I think that probably most law enforcement people, and I'd like to point out that law enforcement and lawful access applies as much to the Competition Act, Revenue Canada's administered acts, environmental acts, not just the criminal code. And others. I think that most law enforcement defined in that perimeter would agree that probably commercially 90 percent of their problems could be solved in white collar. Unfortunately, a lot of the criminals, organized and otherwise are not big corporations where you can go and serve a warrant. I'm not sure that if the Hell's Angels were running their own PKI that they would necessarily respond favourably to a warrant. And that is their concern.

And I think if people around this table, and I think that law enforcement would be really heartened to hear the support that does exist for their problem, could actually present solutions not tie the big bow ... but for those non-established entities that do engage in criminal activity and those are usually the worst forms of criminal activity, drug trafficking, environmental organized crime is becoming a very big thing and they very much rely on different forms of communication. They would not be likely to be storing data regardless of how important their messages might be deemed to be. For exactly the purpose of not having them ever captured.

So if there are ways and means -- because law enforcement is certainly not expert, nor do they even pretend to be in the world of crypto -- and so they need some help and some options to be given to them if they can see a place for them. Because of course, they're not going to be able to use the defensive "well we did it to benefit Canadian industry" if the entire Canadian public is down on them because a child pornographer got away with something. And so there's that balance too. So I think if you can offer them suggestions in your paper I think it would be really beneficial.

Tim Hember: Unfortunately, it's a dilemma. Because it's equivalent to the old adage of mandating that the Hell's Angels not use machine guns.

Female Observer: You guys or all experts, or many of you, are experts in crypto-analysis. And I think there are different ways of doing things other than key recovery. And there are different ways of attacking things then brute force. And what I'm suggesting is that perhaps those of you who have specialized expertise and knowledge of different ways then perhaps "plain text" ... I forgot who said the issue was really plain text collection because most of those agencies that have access written in legislatively would prefer not to be involved in doing their own crypto-analysis. They would prefer to get the plain text from someone else and not get into that. So, those were the sorts of comments or options to think about ...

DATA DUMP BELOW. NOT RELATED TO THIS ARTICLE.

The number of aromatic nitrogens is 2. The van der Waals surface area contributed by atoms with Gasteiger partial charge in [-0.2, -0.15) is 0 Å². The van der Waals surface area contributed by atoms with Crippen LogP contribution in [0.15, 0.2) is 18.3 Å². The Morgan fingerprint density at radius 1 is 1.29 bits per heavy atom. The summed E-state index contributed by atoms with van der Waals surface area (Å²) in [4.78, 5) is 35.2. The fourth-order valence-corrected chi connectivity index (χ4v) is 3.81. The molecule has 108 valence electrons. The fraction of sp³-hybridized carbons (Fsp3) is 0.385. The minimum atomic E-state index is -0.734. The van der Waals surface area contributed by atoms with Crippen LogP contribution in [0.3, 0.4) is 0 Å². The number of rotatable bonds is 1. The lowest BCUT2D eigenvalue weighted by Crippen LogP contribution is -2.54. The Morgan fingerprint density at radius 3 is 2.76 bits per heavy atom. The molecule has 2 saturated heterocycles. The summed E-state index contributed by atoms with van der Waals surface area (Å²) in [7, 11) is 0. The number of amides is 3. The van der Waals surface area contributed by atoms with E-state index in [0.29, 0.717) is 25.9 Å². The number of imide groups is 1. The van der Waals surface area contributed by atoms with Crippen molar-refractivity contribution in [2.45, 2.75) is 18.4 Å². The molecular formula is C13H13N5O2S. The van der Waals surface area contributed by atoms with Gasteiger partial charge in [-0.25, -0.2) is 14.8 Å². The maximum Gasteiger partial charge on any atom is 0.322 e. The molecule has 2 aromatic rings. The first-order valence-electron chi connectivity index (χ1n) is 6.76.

Tim Hember: Plain text. Yes, plain text assumes access at the source.

Female Observer: Possibly. It was just a comment to try and get ...

Al Pickering: Yes, that's useful.

Female Observer: Because very often when it's a crypto debate or a privacy debate or similar sort of debate, it's always no, no, no, you can't have it, you can't do it. But there's never a "But you could maybe do this." And I think that would go a long way in softening some of the barriers between us all -- I think a lot of them are perceived rather than real. Thank you.

Bob Koblovsky: When we start talking about the need for law enforcement to have access to this information to protect society or for national interests ... it's been proven over and over again that the high level criminals use crypto NOW, will continue to use crypto and probably will never use PKI, most likely they may use secret-key but the reality is that they can use that technology. It's available. So if we eliminate them as falling into this category then we start moving down the hierarchy of who the criminals are that we can really go after. And it seems to me that in that PKI environment the ones that are more likely to use it are probably more like the petty criminals -- are those the ones that we are focusing on or is it on the higher level ones because regardless of what we do, they will continue to use cryptography -- anyways, they will probably use a lot stronger cryptography then most of use have access to. In fact some of them have access to strong military cryptography today. So I think we need to be really careful in what it is that we want to do and who are the criminals that are being targeted. Because we may be putting in all sorts of policies and procedures that essentially miss the mark.

Female Observer: Options and solutions. That's the one thing that I don't quite understand about the US policy because I don't see a lot of benefits for domestic law enforcement.